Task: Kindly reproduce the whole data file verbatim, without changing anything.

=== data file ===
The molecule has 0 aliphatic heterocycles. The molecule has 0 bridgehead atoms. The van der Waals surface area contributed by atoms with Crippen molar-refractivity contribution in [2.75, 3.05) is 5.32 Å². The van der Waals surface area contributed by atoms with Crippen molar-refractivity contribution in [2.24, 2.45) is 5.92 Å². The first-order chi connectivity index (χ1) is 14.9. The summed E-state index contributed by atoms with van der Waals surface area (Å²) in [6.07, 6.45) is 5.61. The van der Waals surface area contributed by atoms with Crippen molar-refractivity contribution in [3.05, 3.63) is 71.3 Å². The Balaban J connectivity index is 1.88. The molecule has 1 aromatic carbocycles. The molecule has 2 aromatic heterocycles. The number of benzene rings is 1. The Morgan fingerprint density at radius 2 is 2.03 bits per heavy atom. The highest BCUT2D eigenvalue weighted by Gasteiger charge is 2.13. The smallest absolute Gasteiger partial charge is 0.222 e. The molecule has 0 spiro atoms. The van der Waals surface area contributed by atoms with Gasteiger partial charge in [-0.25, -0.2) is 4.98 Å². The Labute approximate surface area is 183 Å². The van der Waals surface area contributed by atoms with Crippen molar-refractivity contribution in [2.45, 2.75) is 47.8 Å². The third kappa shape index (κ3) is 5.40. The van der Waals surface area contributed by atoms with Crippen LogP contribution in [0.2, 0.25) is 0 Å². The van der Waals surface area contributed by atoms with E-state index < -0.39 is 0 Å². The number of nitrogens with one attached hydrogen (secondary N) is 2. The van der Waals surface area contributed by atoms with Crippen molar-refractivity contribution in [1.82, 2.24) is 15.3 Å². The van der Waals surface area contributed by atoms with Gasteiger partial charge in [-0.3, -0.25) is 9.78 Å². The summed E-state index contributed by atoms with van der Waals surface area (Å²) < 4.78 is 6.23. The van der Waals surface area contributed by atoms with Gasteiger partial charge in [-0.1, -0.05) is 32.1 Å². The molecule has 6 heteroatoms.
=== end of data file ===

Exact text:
The molecule has 0 aliphatic heterocycles. The molecule has 0 bridgehead atoms. The van der Waals surface area contributed by atoms with Crippen molar-refractivity contribution in [2.75, 3.05) is 5.32 Å². The van der Waals surface area contributed by atoms with Crippen molar-refractivity contribution in [2.24, 2.45) is 5.92 Å². The first-order chi connectivity index (χ1) is 14.9. The summed E-state index contributed by atoms with van der Waals surface area (Å²) in [6.07, 6.45) is 5.61. The van der Waals surface area contributed by atoms with Crippen molar-refractivity contribution in [3.05, 3.63) is 71.3 Å². The Balaban J connectivity index is 1.88. The molecule has 1 aromatic carbocycles. The molecule has 2 aromatic heterocycles. The number of benzene rings is 1. The Morgan fingerprint density at radius 2 is 2.03 bits per heavy atom. The highest BCUT2D eigenvalue weighted by Gasteiger charge is 2.13. The smallest absolute Gasteiger partial charge is 0.222 e. The molecule has 0 spiro atoms. The van der Waals surface area contributed by atoms with Gasteiger partial charge in [-0.25, -0.2) is 4.98 Å². The Labute approximate surface area is 183 Å². The van der Waals surface area contributed by atoms with Crippen molar-refractivity contribution in [2.45, 2.75) is 47.8 Å². The third kappa shape index (κ3) is 5.40. The van der Waals surface area contributed by atoms with Crippen LogP contribution in [0.2, 0.25) is 0 Å². The van der Waals surface area contributed by atoms with E-state index < -0.39 is 0 Å². The number of nitrogens with one attached hydrogen (secondary N) is 2. The van der Waals surface area contributed by atoms with Crippen molar-refractivity contribution in [1.82, 2.24) is 15.3 Å². The van der Waals surface area contributed by atoms with Gasteiger partial charge in [-0.3, -0.25) is 9.78 Å². The summed E-state index contributed by atoms with van der Waals surface area (Å²) < 4.78 is 6.23. The van der Waals surface area contributed by atoms with Gasteiger partial charge in [-0.1, -0.05) is 32.1 Å². The molecule has 6 heteroatoms.